IMO best combination is PC plus whatever Nintendo console is out at the time. Obviously Nintendo games are never going to come out on another platform, so you need that console for your Marios and your Zeldas etc. But most (maybe 75-80%) of games that come out for one or both of the other two consoles tend to come out on PC as well. So I think if you are restricting yourself to two devices total, PC+Nintendo casts the widest net in terms of 'having the most games available to me'.
This is kind of a middle ground between traditional consoles and PCs. The advantage for developing for console is that you have a known, fixed hardware and software environment to target, rather than the thousands of combinations of OS/firmware/hardware/drivers on the PC platform. The advantage of consoles for consumers have traditionally been that they are (1) easier to setup and use (especially if you aren't particularly 'good with computers') and guaranteed to run the games that you buy; and (2) can be played on your big TV with nice comfy couch.
Advantage (2) is being eroded recently since TVs can all accept PC input these days (via HDMI) and the availability of cheap devices like Steamlink that allow you to run the game on powerful PC hardware elsewhere in the home and stream gameplay to the living room TV with minimal lag. Pre-built Steam boxes are also a threat. So an approach like this allows Microsoft to compete in the "I want an easy to use device that allows me to play while sitting on my couch" console market while also having a range of products that vary in price and performance, so you can still get PC-like cutting edge performance if you want. And it's still easier for devs too - sure they might now have to target and test three or four different 'Xbox' variants, but each one of those is a known quantity and it's a far cry from the multitude of possible PC configurations.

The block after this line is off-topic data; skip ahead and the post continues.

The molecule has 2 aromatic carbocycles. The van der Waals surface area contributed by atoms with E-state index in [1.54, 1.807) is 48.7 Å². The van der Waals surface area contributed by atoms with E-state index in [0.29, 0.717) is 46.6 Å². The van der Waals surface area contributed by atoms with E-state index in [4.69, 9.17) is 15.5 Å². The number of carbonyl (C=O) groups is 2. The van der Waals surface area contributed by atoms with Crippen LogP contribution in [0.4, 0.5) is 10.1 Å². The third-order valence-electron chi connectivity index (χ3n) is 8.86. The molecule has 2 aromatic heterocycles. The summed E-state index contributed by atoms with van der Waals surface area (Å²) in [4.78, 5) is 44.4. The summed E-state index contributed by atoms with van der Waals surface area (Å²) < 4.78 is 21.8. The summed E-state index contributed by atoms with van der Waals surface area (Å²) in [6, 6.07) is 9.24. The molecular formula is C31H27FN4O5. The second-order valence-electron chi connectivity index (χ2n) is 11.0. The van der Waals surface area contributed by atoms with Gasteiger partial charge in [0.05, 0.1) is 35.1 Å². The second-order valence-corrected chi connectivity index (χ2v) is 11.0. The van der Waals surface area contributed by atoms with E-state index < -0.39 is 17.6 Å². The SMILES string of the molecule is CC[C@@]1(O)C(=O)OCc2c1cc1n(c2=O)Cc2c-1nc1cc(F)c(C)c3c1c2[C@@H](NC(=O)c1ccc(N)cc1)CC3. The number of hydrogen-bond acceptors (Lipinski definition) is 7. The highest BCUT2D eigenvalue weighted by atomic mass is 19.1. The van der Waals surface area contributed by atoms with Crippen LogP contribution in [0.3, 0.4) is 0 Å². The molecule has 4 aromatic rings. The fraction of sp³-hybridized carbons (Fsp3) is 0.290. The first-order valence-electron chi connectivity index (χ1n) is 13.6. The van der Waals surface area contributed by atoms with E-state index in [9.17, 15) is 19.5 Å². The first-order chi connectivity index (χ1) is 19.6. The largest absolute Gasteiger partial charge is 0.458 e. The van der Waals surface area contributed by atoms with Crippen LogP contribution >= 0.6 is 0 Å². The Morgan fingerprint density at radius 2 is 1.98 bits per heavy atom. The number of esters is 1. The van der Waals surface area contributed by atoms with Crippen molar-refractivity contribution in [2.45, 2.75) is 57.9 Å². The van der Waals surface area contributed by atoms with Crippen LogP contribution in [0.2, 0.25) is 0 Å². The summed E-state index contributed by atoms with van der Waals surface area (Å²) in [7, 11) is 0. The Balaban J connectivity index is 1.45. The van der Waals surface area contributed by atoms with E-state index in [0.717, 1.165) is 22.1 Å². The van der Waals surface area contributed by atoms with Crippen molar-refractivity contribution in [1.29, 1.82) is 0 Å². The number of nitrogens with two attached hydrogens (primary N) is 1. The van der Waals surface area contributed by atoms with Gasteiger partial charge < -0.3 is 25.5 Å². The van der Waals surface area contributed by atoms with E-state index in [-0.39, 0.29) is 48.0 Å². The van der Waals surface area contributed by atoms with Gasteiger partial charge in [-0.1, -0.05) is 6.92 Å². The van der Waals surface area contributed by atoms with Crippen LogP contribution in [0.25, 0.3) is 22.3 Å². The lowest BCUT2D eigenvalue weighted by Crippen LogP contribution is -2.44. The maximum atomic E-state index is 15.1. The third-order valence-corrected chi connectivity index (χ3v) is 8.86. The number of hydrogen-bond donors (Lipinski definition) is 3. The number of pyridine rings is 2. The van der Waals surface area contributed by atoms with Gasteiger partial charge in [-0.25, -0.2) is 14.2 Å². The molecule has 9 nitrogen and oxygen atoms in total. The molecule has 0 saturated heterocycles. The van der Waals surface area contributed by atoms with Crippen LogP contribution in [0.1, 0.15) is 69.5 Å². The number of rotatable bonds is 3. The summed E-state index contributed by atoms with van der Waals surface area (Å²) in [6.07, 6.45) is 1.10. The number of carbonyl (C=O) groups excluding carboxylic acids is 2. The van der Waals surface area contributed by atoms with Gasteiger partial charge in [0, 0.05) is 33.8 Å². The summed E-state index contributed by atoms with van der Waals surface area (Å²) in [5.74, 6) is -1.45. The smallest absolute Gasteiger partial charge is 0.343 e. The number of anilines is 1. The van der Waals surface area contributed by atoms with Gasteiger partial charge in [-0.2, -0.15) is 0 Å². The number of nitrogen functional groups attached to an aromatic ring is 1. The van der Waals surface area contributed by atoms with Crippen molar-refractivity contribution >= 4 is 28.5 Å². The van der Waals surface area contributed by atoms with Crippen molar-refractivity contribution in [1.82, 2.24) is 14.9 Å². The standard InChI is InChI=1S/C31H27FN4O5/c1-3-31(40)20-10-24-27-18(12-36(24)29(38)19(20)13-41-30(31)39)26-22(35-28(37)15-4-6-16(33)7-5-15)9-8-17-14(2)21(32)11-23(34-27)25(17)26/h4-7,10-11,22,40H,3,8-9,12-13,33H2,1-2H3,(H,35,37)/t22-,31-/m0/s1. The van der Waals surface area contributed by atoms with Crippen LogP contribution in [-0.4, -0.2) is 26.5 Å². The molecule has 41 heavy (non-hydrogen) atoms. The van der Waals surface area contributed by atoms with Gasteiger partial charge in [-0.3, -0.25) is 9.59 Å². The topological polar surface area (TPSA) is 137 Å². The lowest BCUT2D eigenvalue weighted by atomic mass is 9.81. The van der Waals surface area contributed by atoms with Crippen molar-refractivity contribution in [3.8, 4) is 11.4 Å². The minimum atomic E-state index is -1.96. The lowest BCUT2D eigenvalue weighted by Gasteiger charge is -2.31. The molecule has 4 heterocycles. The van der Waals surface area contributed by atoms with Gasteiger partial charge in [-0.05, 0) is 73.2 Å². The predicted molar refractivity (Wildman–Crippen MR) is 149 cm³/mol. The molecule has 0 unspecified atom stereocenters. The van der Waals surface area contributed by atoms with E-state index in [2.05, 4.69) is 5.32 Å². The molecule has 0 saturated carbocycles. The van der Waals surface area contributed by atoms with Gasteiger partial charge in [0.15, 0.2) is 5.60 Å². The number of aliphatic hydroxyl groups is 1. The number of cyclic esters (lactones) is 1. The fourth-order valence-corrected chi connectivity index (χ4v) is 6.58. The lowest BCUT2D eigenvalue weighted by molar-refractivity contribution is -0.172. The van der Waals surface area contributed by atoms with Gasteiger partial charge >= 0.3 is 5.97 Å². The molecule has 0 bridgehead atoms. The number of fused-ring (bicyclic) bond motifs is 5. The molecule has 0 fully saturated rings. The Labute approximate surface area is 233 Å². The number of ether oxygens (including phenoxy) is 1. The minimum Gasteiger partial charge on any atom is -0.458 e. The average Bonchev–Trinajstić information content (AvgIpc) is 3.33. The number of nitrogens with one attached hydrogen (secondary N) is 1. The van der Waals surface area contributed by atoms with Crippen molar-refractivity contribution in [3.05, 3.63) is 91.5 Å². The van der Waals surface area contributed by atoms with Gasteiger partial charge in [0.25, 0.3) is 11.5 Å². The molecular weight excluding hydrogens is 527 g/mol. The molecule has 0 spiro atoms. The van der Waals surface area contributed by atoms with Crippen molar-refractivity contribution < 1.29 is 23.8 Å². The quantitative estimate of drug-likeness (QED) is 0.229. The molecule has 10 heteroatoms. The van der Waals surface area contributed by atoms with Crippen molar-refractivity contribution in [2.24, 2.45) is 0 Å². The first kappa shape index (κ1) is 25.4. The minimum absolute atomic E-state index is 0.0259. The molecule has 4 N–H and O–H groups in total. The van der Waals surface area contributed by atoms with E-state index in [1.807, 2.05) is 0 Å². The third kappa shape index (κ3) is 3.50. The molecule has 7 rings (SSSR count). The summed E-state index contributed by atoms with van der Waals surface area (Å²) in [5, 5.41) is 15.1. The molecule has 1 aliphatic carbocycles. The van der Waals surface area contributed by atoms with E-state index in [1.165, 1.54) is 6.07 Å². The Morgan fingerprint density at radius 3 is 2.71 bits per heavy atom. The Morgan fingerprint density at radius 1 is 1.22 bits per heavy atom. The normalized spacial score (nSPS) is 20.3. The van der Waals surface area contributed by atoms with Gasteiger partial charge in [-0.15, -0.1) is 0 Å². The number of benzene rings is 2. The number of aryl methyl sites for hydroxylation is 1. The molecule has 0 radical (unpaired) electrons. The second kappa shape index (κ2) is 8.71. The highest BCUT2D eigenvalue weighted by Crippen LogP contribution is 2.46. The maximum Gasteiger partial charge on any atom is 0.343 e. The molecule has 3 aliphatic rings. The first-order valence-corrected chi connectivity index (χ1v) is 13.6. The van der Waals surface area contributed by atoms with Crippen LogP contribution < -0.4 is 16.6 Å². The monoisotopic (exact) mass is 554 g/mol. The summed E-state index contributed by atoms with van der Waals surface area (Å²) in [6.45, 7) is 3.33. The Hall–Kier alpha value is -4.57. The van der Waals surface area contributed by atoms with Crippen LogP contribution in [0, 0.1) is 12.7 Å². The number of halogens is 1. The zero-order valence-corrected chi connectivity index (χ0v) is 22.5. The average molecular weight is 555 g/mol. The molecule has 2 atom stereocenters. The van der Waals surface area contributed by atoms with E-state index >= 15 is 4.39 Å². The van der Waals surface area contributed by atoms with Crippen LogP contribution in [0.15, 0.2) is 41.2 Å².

Yeah, pretty much. Unless they put big money into large-scale VDSL2 rollouts (which needs short line lengths and even then barely matches cable in terms of throughput), copper phone line methods of delivery are fast becoming obsolete. Cable still has some life left in it. But eventually we will need proper fibre rollouts.
"Just because Malthus wasn't right in his lifetime, that doesn't make him wrong. Malthus died in 1834: that's really not that long ago."
Malthus observed a historical phenomena that kept the population of Earth more-or-less constant since the agricultral revolution which in its time increased the population of the Earth by 2-3 orders of magnitude. Since the Industrial revolution and the era of economic growth all such predictions have been dramatically WRONG. Every time time humans appear to run up against a resource limitation, we've found ways around it. The most recent has been crude oil. Who talks about Peak-Oil now?
Our main problem now is that Fossil fuels are too cheap to give up without a global carbon tax.
I just ran the numbers of Melbourne's Desalination plant (http://www.melbournewater.com.au/desalination). As far as I can tell, taking account of the interest on the capital, it costs around $4.67 AUD per 1000 L of water. (http://www.kimwells.com.au/deception-on-water-desalination-costs/)
If you neglect the capital cost, it's $0.66 AUD per 1000 L of water.